The strike started on August 21, the 47th anniversary of George Jackson’s death in 1971, and ended on September 9, the anniversary of the Attica prison uprising in the same year.

Our group first approached the women’s wing, which is where we turned on our sound system, unfurled our banners, started lighting fireworks, and began chanting as loud as we could. They responded by banging on the windows. We did not stay too long before we marched further to the men’s wing where strike organizers were locked up. We were there for about twenty minutes. We showed them a grand fireworks display, and some participants climbed up the fence, either to wave to people inside or tie flowers to the uppermost chain links.

Here are some of the things we chanted:

“Burnside Jail to Collins Bay, fighting back is the only way.”

“They can take our lives away, but not our dignity! Our hearts will pound against these walls until we all are free!”

“Our passion for freedom is stronger than their prisons!”

Our banners read: “Prison is Revolting” and “Against Prison”

At moments when we stopped making noise, we were able to hear rhythmic banging on the windows. Some prisoners waved, and others flicked the lights on and off in their cells. At one point, the chant of “You are not alone” was taken up spontaneously in our group (it wasn’t on our chant sheet), and that turned into an especially powerful moment of connection and tears. Eventually, we ran out of fireworks, and so we waved goodbye and left the way we came in.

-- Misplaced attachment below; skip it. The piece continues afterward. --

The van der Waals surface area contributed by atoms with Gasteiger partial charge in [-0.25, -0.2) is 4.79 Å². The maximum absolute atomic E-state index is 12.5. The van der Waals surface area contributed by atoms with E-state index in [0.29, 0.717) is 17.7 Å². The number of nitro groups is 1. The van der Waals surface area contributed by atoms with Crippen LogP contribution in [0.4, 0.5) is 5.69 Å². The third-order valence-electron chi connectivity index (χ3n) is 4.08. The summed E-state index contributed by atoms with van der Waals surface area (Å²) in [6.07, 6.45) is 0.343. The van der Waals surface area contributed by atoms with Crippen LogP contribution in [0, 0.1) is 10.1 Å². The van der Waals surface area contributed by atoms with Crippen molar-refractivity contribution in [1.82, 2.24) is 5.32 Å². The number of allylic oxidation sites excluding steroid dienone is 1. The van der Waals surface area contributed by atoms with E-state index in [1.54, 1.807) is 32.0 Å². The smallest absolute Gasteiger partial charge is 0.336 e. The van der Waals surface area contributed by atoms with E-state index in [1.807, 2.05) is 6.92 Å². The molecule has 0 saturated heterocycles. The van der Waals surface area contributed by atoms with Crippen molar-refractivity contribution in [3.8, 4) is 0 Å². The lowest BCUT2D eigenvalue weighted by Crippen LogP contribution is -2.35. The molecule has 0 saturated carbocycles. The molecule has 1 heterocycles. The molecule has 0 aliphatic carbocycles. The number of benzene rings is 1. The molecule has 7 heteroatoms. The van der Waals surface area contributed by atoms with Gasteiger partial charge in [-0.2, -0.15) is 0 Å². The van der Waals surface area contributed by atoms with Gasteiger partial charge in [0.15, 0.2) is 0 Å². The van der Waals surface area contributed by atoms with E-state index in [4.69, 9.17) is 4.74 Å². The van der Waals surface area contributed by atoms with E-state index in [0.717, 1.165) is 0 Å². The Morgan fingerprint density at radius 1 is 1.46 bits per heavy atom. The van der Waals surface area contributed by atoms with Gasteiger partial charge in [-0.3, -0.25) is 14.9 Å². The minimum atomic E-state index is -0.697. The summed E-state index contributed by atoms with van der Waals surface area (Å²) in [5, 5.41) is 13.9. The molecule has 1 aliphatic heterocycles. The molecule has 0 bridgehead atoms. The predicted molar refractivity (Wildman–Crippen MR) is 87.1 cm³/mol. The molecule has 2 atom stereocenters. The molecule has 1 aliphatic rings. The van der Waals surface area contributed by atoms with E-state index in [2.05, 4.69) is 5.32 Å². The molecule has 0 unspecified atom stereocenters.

It was as we were approaching the women’s wing again, with the intention of communicating to those prisoners for a little while longer before calling it a night, that a Halifax PD paddy wagon arrived. The vehicle screeched to a halt 20 or so feet from us, and two cops came out and charged us. What followed was a short scuffle in which the cops laid hands on several people, many people were pepper sprayed, and one person was brought to the ground and put in handcuffs. A third cop jumped out of the back of the van with a dog, which was used to intimidate and clear away the crowd. Though the presence of a trained-to-be-vicious and unpredictable-seeming police dog did cause our group to back up, we continued to yell at the pigs together and stayed tight. It was clear to us that the cops were intimidated by our collective rage and defiance.